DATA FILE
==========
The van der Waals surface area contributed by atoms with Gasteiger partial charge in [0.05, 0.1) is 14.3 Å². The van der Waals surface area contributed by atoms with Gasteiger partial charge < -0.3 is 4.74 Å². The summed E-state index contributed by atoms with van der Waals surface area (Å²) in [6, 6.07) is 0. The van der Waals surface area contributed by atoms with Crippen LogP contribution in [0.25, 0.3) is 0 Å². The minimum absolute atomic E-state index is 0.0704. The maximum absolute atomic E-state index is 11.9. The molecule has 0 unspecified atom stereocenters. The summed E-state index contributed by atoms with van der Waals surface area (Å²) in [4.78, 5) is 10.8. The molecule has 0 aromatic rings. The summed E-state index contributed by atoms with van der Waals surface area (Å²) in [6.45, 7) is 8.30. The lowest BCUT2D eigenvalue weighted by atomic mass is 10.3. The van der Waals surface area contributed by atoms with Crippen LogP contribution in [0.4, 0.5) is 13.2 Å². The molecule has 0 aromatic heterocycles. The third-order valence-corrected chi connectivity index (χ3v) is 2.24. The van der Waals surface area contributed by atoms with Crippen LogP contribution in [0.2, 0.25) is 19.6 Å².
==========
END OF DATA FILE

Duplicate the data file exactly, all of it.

The van der Waals surface area contributed by atoms with Gasteiger partial charge in [0.05, 0.1) is 14.3 Å². The van der Waals surface area contributed by atoms with Gasteiger partial charge < -0.3 is 4.74 Å². The summed E-state index contributed by atoms with van der Waals surface area (Å²) in [6, 6.07) is 0. The van der Waals surface area contributed by atoms with Crippen LogP contribution in [0.25, 0.3) is 0 Å². The minimum absolute atomic E-state index is 0.0704. The maximum absolute atomic E-state index is 11.9. The molecule has 0 unspecified atom stereocenters. The summed E-state index contributed by atoms with van der Waals surface area (Å²) in [4.78, 5) is 10.8. The molecule has 0 aromatic rings. The summed E-state index contributed by atoms with van der Waals surface area (Å²) in [6.45, 7) is 8.30. The lowest BCUT2D eigenvalue weighted by atomic mass is 10.3. The van der Waals surface area contributed by atoms with Crippen LogP contribution in [0.4, 0.5) is 13.2 Å². The molecule has 0 aromatic heterocycles. The third-order valence-corrected chi connectivity index (χ3v) is 2.24. The van der Waals surface area contributed by atoms with Crippen LogP contribution in [0.2, 0.25) is 19.6 Å².